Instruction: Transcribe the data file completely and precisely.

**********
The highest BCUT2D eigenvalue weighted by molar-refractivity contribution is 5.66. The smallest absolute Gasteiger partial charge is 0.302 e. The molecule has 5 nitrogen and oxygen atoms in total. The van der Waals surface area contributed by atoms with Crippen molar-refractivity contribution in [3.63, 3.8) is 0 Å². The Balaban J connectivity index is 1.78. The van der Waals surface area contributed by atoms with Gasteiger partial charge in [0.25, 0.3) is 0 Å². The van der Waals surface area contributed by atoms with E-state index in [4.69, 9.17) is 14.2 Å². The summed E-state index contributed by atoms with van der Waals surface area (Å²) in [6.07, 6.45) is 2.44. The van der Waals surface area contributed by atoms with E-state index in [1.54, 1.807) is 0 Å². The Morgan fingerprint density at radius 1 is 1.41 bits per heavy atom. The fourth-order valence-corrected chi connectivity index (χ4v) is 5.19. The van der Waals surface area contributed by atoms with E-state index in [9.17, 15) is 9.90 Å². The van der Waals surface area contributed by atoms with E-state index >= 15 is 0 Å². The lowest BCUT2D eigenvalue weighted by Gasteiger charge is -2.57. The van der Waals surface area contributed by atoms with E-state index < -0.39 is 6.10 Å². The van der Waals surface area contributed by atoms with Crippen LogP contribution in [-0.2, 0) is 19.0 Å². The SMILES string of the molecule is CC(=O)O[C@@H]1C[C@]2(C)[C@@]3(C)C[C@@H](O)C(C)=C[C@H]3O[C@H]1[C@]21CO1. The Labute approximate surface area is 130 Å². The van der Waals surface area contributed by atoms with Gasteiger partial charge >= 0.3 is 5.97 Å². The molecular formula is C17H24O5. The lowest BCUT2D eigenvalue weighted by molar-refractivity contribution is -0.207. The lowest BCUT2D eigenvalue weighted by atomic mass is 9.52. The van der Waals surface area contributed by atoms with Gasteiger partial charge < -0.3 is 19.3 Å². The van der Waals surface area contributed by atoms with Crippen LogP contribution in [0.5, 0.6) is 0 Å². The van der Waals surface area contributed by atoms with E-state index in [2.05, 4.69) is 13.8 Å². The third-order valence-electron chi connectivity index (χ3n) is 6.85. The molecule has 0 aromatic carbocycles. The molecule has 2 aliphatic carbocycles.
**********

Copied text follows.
The highest BCUT2D eigenvalue weighted by molar-refractivity contribution is 5.66. The smallest absolute Gasteiger partial charge is 0.302 e. The molecule has 5 nitrogen and oxygen atoms in total. The van der Waals surface area contributed by atoms with Crippen molar-refractivity contribution in [3.63, 3.8) is 0 Å². The Balaban J connectivity index is 1.78. The van der Waals surface area contributed by atoms with Gasteiger partial charge in [0.25, 0.3) is 0 Å². The van der Waals surface area contributed by atoms with E-state index in [4.69, 9.17) is 14.2 Å². The summed E-state index contributed by atoms with van der Waals surface area (Å²) in [6.07, 6.45) is 2.44. The van der Waals surface area contributed by atoms with E-state index in [1.54, 1.807) is 0 Å². The Morgan fingerprint density at radius 1 is 1.41 bits per heavy atom. The fourth-order valence-corrected chi connectivity index (χ4v) is 5.19. The van der Waals surface area contributed by atoms with E-state index in [9.17, 15) is 9.90 Å². The van der Waals surface area contributed by atoms with E-state index >= 15 is 0 Å². The lowest BCUT2D eigenvalue weighted by Gasteiger charge is -2.57. The van der Waals surface area contributed by atoms with E-state index < -0.39 is 6.10 Å². The van der Waals surface area contributed by atoms with Crippen LogP contribution in [-0.2, 0) is 19.0 Å². The SMILES string of the molecule is CC(=O)O[C@@H]1C[C@]2(C)[C@@]3(C)C[C@@H](O)C(C)=C[C@H]3O[C@H]1[C@]21CO1. The Labute approximate surface area is 130 Å². The van der Waals surface area contributed by atoms with Gasteiger partial charge >= 0.3 is 5.97 Å². The molecular formula is C17H24O5. The lowest BCUT2D eigenvalue weighted by molar-refractivity contribution is -0.207. The lowest BCUT2D eigenvalue weighted by atomic mass is 9.52. The van der Waals surface area contributed by atoms with Gasteiger partial charge < -0.3 is 19.3 Å². The van der Waals surface area contributed by atoms with Crippen LogP contribution in [0.5, 0.6) is 0 Å². The van der Waals surface area contributed by atoms with E-state index in [2.05, 4.69) is 13.8 Å². The third-order valence-electron chi connectivity index (χ3n) is 6.85. The molecule has 0 aromatic carbocycles. The molecule has 2 aliphatic carbocycles.